Waiting for the sun to come home

IMG_0942I’m fine, but I feel sorry for the cat. That’s what I tell myself. It’s a lie, although I do feel bad for the cat. He misses the Dude, too. It’s okay, I tell him, as if he could understand me. It’s only college, he’ll be back in November.

The cat leaps onto the kitchen table each morning when he hears the bus, ready to watch the boy make his way to the bus stop. He waits, still and silent until the bus pulls away. Old habits are hard to break. When he doesn’t hear thunder from upstairs he gives up and dashes off like he has somewhere to go. I do the same.

The cat knows something has changed. The door to the boy’s room has been open for days. The room is clean. The bed is empty. The scene stops me every time I pass his doorway on the way to my own. I’m not used to seeing the floor.

He whiles the hours, my furry sundial, tracing the patch of sunlight across the living room floor, waiting for the arrival of the brightest light of them all. At the end of his travels, however, he finds my feet. I’m waiting as well. Old habits are hard to break.

He perks to hear the bus again, ears tipped forward to catch the sound of his sneakers. Surely today the boy, his boy will burst through the door and drop his backpack to the floor. He ducks behind my legs, waiting until the shoes fly across the room to run to his side, when the boy would hoist him into the air, just like the Lion King. I know the cat hates the gesture, and misses it at the same time, just like I miss having my son tuck me under his chin to show me how tall he is.

I pat my lap, and the cat takes his time getting there, making a circle from the arm of the sofa, around the back, to my side and finally settles in. I give his head a rub and he purrs.

I share all the advice I’ve gotten, just in case it’s useful. “Travel. Explore,” I tell him. “The house has sunny spots you haven’t even seen yet, and hidey holes for days. Just come out for meals, okay?” He gives me a slow blink. “Work on your relationship with the other cat.” I’m not sure how that will work, since they alternate between curling up, yin/yang style and depositing tufts of angry fur on my newly vacuumed carpet.

Or perhaps we’ll stay here and chase the sun across the map until it comes back home again. November isn’t that far away.

13 comments on “Waiting for the sun to come home

  1. Gail Kushner says:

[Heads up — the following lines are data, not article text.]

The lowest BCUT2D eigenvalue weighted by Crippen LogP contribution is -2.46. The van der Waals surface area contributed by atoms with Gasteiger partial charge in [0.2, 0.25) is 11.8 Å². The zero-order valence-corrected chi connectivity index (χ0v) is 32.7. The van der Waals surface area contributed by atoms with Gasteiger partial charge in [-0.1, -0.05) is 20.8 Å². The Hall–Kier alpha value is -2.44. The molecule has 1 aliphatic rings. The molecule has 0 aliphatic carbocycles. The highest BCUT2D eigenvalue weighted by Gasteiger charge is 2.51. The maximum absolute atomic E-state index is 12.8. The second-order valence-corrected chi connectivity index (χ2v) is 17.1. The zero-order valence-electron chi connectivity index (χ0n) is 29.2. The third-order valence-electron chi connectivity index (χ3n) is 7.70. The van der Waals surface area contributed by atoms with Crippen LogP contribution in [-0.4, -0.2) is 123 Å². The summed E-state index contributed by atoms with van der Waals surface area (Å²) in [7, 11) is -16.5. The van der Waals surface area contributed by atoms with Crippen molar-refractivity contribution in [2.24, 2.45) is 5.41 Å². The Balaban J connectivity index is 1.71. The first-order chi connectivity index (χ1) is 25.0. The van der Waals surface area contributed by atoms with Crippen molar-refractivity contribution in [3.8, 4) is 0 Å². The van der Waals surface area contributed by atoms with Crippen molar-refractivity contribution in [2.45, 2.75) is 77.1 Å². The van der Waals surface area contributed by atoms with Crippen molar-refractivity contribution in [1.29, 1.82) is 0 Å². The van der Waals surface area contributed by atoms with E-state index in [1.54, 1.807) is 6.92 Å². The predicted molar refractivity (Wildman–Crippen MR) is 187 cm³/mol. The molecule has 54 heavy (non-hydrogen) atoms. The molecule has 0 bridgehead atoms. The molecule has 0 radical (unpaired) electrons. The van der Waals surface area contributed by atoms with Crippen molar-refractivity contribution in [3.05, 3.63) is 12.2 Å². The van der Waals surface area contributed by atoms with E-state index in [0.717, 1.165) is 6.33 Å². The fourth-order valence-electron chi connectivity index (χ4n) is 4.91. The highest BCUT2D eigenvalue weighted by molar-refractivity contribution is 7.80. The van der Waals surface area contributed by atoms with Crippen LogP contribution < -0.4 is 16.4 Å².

This is beautifully written. Very melancholy. You, and the cat, will find your way.

    Focus on your life and what you plan to accomplish.

  2. whimsygizmo says:

    This is brilliant. Chills. And premature tears. Mine are 12 and 13. Sending hugs. And catnip.

  3. aviets says:

    Oh, my. I’ve lived these moments. Even though it’s been two years since our youngest flew off to college, the memory of that grief is still fresh. And even now, when according to the rest of the world I should have moved on, I still have days when it’s just hard. And sad. Thinking of you.

    • It’s strange, the things I miss–seeing him sprawled across the sofa, or asleep with the cat, or hoovering a bowl of ice cream while watching the game. But his life is his own niw

      • aviets says:

        I know what you mean – it’s those little things that stick out in your mind and creep up on you. I miss the constant singing and his jumping down all the stairs at once rather than one at a time like a normal person. Sigh.

  4. mgb says:

    Lovely. Poignant. Rings so true….A glimpse of next fall for me. you’ll have to keep us updated for how this evolves — please! Hey, at least you aren’t writing about him home with severe mono and missing his first semester of college!

  5. Awwww, I love this post! Next year, my oldest will leave for college and I fear my little dog will mourn it like a death. I will celebrate. The dog will mourn. Three years later, my youngest will leave for college and I will mourn it like a death. Interesting point in life to go through. Love the picture of the cat, too. Glad I stopped in for a read today.

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